In addition to reunion celebrations, the weekend included an extended Alumni College, the Ralph Norman Barbecue, Trucks and Tunes, and a “Fire & ‘Deis” gala celebration (with a “phenomenal” band, according to Elizabeth Asen ’13, co-chair of the 5th Year Reunion with husband Josh Asen ’13). It also featured events unique to this year, such as an inside look at the experience of winning a Nobel Prize with Peter Gruber Professor of Neuroscience Michael Rosbash, a discussion on activism in Hollywood between 2018 Alumni Achievement Award winner Tony Goldwyn ’82 and University Professor Anita Hill, and TED-Style talks hosted by the Alumni of Color Network.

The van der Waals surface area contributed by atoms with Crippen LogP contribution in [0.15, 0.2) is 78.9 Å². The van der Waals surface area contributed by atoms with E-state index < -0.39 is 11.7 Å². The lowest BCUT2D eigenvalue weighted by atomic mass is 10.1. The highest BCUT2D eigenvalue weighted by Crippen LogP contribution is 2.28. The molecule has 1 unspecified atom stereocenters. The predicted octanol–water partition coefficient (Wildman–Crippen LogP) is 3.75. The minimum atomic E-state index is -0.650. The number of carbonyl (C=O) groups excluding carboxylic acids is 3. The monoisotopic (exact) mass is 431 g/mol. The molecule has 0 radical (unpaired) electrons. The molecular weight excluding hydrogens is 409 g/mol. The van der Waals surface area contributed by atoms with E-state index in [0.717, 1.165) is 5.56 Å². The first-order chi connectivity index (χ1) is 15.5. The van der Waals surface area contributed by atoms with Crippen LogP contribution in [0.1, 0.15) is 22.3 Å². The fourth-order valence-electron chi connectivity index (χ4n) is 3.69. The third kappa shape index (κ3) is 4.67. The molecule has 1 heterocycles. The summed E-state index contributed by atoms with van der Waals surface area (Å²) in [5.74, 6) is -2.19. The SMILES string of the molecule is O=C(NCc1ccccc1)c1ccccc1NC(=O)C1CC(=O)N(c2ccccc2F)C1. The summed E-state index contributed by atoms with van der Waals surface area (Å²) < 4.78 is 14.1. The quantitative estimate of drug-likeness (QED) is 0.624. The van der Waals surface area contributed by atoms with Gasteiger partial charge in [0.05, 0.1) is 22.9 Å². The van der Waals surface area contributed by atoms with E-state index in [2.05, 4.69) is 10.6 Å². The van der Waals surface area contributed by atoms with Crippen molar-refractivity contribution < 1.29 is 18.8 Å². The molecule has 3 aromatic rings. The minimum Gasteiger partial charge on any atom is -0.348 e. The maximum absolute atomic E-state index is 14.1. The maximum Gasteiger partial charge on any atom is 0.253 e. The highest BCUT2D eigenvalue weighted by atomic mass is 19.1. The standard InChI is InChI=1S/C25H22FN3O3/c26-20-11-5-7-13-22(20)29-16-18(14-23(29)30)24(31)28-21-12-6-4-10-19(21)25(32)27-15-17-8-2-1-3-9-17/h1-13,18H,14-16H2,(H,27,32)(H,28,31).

Alumni Weekend opened with a song of hope, Leonard Bernstein’s “Somewhere,” sung by Nancy Armstrong, Adjunct Associate Professor of the Practice of Theater Arts. “Celebrating Leonard Bernstein at 100, West Side Story at 60” was the kickoff event for Alumni College, an annual back-to-the-classroom experience. As part of Alumni Weekend’s expanded programming, Alumni College events were held throughout the weekend, rather than only on Friday as in years previous. At the Bernstein event, three faculty panelists discussed “West Side Story,” including examining its connections to classical music and challenging its depiction of Puerto Rican culture.